Irish food exports strong, domestic pressures remain

By Anthony Fletcher

- Last updated on GMT

Related tags: Export, Bord bia

Irish food and drink exports exceeded €8 billion for the first time
last year, though domestic pressures still exist.

Bord Bia, the Irish food agency, put the sector's strong performance overseas down its ability to exploit emerging trends such as functional food, strongly branded drinks and the increasing importance of the Asian market.

As a result, the value of exports is estimated to have increased by €756 million, or 10 per cent, significantly outperforming growth in total merchandise exports.

"Irish food and drink exporters delivered an exceptional performance in what remains a very competitive market environment,"​ said Bord Bia chief executive Aidan Cotter.

"The scale of the achievement, with all major categories contributing to export growth, highlights the capacity of the industry to meet changing consumer needs and its potential to remain a significant driver of growth in the Irish economy."

The importance of brands in underpinning industry success is reflected by the fact that the top two performing grocery brands in the British retail sector last year were Irish. In addition, exports to Asia are expected to exceed €300 million for the first time, driven by growth in exports to the China market, while the dairy sector, where exports grew by 6 per cent, is set to benefit from its role as a platform for functional foods.

The growth in beverage exports of 26 per cent, adding €284 million to export values, was also spurred on by growth in the liqueur and spirits categories where the rapidly developing Asian market promises further new opportunities.

The strength of Irish food exports compares favourably with the domestic situation however. The sector has experienced a price-cost squeeze for the last five years, as higher costs, particularly of energy, have combined with a failure to recover these costs through price increases.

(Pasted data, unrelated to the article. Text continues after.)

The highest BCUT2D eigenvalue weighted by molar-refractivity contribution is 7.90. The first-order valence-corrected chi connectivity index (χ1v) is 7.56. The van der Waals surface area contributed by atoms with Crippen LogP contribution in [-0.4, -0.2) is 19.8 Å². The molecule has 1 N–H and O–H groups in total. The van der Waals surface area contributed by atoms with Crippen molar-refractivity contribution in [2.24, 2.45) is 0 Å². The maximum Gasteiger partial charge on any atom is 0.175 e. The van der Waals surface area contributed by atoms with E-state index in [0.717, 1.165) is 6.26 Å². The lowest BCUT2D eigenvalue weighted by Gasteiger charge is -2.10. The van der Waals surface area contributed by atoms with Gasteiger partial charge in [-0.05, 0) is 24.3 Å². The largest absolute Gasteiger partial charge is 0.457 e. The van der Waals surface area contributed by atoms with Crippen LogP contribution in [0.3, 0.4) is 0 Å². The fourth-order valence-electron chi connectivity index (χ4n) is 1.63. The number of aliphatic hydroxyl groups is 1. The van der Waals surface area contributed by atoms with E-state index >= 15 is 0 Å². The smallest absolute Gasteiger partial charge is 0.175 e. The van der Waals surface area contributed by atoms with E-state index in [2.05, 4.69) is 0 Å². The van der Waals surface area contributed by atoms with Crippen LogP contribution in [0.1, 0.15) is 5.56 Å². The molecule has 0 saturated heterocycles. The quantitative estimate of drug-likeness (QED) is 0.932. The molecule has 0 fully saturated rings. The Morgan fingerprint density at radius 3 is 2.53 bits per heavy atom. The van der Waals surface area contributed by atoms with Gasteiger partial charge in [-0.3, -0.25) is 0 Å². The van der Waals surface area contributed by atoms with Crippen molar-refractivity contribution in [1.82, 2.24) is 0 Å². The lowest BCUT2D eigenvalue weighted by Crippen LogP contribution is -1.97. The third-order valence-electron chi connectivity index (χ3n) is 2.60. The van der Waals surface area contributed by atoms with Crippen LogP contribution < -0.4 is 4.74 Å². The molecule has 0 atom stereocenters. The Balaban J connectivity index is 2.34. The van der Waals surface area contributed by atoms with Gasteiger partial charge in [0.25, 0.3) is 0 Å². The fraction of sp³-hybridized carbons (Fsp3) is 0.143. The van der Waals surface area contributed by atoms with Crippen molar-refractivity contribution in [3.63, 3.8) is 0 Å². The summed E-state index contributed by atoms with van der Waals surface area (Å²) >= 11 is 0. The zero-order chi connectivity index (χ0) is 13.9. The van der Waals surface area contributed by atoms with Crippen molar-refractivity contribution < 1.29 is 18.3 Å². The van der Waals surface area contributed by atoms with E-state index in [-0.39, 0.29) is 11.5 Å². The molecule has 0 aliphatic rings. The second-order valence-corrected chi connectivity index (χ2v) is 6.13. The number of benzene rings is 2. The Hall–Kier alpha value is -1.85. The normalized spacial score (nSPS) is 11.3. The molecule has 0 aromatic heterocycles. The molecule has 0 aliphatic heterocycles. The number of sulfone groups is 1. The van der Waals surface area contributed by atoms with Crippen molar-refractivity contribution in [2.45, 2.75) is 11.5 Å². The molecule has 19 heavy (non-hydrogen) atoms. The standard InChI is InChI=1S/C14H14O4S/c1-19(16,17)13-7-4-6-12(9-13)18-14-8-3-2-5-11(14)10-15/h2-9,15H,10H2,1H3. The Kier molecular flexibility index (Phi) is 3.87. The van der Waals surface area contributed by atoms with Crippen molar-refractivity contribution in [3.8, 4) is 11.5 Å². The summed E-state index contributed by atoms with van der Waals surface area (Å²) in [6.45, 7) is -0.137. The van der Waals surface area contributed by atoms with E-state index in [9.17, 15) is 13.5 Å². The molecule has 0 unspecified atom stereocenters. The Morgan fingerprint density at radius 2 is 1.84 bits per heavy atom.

"Over the last year, the trading environment on the domestic market would appear to have deteriorated compared with export markets,"​ said Cotter.

Bord Bia said that the sector's capacity to successfully address this challenge would be critical to its future development.

"The challenge facing Irish food and drink exporters in 2007 will be to continue to invest in the development of new products and routes to market which will allow them to compete successfully in what are likely to remain difficult trading conditions,"​ said Cotter.

"Bord Bia's survey of Irish food and drink companies reveals an increasing focus on innovation, with 30 per cent of sales last year generated by new or reformulated products, up from 27 per cent in 2005. Moreover, 68 per cent of companies have indicated they will develop new products over the next 12 months, with 49 per cent saying they will reformulate existing product lines."

It would appear that the prime motivator for both new products and reformulations is based on nutrition, health and wellbeing. Other motivators include a focus on more natural ingredients, premiumisation, diet and convenience.

The agriculture and food industry remains Ireland's largest indigenous sector, providing employment to 155,000. It accounts for over half of Ireland's indigenous exports and represents almost one tenth of the Irish economy.

Total turnover of Irish food and drink is estimated at almost €20bn for 2006 with a relatively low import content.

Related topics: Market Trends

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